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happening all over america with other people use locker rooms for high school girls have access to sports. let's take we are tough to a different level, something much more serious, which is my favorite in this boat, the picture of you bleeding and of course patricia schroeder as well. you are the first one of course late in the women while you're running for senate. this eats up enough in california. clarence thomas hearings going on. the supreme court nominee clarence thomas and uber house women decide to hear he needs to be open again and there is this photo if you bleeding the women of the stairs of senate. >> guest: a look at this photo all of us at nicaea taken. i see determination. the photo captured the moment
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and then some photos to come me think back to the iconic photographs. but for me, this was a symbol of equality. we were going over to say look, you have a professor who is intelligent. she's fallen and she is saying that in fact she was harassed by the nominee to the supreme court the guys in the senate, let me be clear, there was not one woman on the judiciary committee. you serve on it. >> host: there is still the two of us now. >> guest: ridiculous. they would not open up the hearing. the reason for an excited about. i'm just going to talk about what it felt like for us. >> host: demanding a meeting with george mitchell.
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>> guest: there's only one way to get the meeting. we've got to walk over there. so pat schroeder, whose idea this was. what a fabulous later she was on this. we walk over about seven of us in the rest of the women i say in this on the florida talk about it. we are walking over there. we get up to the top of the steps that the steps of my knock on the door because the time. this conference lunches. we are in there. that's how the democratic senators. all men except barb, barbara mikulski. i don't think she was -- she was there. the only one. i knock on the door and they peek out a woman. hi. hi, we say.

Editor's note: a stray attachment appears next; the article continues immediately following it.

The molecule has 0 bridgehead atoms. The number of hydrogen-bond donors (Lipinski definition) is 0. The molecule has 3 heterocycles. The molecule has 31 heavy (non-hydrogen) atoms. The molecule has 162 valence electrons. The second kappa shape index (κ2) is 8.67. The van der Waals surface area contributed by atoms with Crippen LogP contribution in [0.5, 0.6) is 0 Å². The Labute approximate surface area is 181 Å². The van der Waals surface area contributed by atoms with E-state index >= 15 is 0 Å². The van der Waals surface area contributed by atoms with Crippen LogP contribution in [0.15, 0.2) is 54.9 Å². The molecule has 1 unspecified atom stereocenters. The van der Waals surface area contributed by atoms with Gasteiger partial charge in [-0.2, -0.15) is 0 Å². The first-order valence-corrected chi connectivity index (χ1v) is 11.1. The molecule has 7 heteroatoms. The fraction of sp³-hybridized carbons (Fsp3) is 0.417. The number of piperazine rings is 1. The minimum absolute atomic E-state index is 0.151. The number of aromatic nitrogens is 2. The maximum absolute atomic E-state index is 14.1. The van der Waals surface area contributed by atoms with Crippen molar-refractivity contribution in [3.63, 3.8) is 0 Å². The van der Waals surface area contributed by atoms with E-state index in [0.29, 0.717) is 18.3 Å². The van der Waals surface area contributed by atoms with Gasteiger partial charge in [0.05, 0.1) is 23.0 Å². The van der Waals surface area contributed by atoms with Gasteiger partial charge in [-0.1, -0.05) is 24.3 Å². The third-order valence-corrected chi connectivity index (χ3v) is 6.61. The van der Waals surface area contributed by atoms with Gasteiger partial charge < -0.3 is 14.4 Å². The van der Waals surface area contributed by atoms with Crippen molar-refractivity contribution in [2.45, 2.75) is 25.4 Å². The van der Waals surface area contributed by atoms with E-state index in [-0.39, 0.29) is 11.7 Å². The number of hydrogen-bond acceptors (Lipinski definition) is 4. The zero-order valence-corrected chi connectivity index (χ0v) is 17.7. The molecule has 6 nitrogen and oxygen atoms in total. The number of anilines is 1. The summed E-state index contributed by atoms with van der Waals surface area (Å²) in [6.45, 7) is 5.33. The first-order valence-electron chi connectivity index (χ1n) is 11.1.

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where seven women from the house democratic women. we want to come in and speak with the senators. at the minimum, senator mitchell. zero no she said. why? we don't let strangers in the senate. i wrote another book called strangers in the senate a long time ago. this is what he's talking about? we are not strangers. between us we have well over 100 years of its. we just want to talk to the senators. well, don't take offense she says she is she says. that's just a term of ours. anyone who's not a senators call a stranger. i've never heard that. be that as it may that's not what she said. i reached to the back of my mind. how are we going to get a meeting? i said you know, that is all well and good. but if we turn back and walked down the stairs now, there is a bank of cameras down there and we are going to tell them that we weren't able to see anybody.
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she said just a minute. she goes back and says okay, go in the side room and george mitchell will meet with you. we told him you have to open up the hearings and they did. but to reopen hearings were disastrous. i explain in the book. i will go into it. there's a whole movie made by hbo. i want to say here on a visit to you and to anyone that our voices here. without a leader hails courage, i never would have gotten to the senate here in california they were to suit up in. diane was way ahead because she was much more known. she had run for governor before. wonderful mayor. i was considered more progressive itself a tougher run for me. then really a state was more purple. now it was light purple, red
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dish. >> there is attention on the fact that there is no women. >> host: what i love about this story is diane with both seed and they say why are you both running? it's impossible. you can't have two jewish women running at the same time. are still in their primary. she campaigned with you. she says, her famous line 2% may be good >> guest: but it's not enough to have 2% of the senate version. >> guest: and then when i would get the questions cannot be serious? no state had ever had to buy my number one. there had never even be a jewish senator for my status as far as i know. i don't did so. i can't write a top of my head believe that. they said have you ever expect
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to jewish women to run? we say we never raised the issue about two protestant men being elected. why is this an issue? the senate could use a good dose of chicken soup. so he tried to use our sense of humor. we stuck together on the campaign trail and the message was so powerful given the jocks position of anita hill and no woman on the judiciary committee looked at the senate. it was 90% men. so they got elected. and we tripled our numbers two to six. they called it the year the woman. i don't know if they were so excited about. but then, it started to grow and now we're up to 20% of the senate and hopefully after this election will be far more.